Aged care monitoring
We monitor the treatment and conditions of people who are detained in health and disability facilities. This includes people living in locked aged care facilities.
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Many of the people detained in these secure units are older people and have dementia.
In June 2018, the Minister of Justice made it explicit that the Ombudsman is to monitor privately-run as well as public aged care facilities (see June 2018 Gazette notice).
This work helps fulfill New Zealand’s obligations under the United Nations Optional Protocol to the Convention Against Torture (OPCAT) to prevent torture and other cruel, inhuman or degrading treatment and punishment.
With funding now secured from 1 July 2019, a monitoring and inspection programme will be developed and rolled out incrementally over the next three years, starting with a series of orientation visits to locked units in privately-run aged care facilities to help inform the programme’s development.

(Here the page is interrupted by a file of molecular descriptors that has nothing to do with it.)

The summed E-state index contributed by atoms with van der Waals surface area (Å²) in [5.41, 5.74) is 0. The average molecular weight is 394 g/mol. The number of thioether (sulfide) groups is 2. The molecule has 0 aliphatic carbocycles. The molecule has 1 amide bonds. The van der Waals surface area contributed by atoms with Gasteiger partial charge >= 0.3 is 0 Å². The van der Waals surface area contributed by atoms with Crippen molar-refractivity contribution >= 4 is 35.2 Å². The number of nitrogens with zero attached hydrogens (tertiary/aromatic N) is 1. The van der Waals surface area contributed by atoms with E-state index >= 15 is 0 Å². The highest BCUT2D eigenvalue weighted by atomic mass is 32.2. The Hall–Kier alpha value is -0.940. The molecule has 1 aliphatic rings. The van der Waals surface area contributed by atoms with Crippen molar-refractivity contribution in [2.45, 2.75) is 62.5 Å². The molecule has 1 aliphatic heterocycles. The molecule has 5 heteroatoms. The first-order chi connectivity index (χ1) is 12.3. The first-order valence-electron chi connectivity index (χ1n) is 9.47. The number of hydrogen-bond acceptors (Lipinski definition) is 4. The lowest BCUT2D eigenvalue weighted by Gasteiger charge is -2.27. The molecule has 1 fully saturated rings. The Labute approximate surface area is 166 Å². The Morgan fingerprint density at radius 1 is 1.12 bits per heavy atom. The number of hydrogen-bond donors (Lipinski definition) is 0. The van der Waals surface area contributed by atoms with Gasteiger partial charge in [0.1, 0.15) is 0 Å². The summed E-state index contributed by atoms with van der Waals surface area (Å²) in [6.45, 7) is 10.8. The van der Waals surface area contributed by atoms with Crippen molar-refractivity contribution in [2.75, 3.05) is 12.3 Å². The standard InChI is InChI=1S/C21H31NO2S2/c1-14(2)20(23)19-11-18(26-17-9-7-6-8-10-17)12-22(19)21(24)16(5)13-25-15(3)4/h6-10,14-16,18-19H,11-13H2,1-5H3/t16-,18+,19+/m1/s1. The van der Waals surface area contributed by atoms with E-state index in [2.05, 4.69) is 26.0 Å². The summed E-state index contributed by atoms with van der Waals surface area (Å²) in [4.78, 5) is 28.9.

The Chief Ombudsman is beginning a series of targeted inspections to provide an independent assessment of how detention facilities, including aged care facilities, are responding to COVID-19.
These provide more information about why and how these inspections will be conducted.
The Ombudsman monitors aged care facilities to prevent human rights violations occurring. They aren’t able to investigate individual complaints about private facilities.
If you want to report any concerns or make a complaint, you can do this through the Ministry of Health.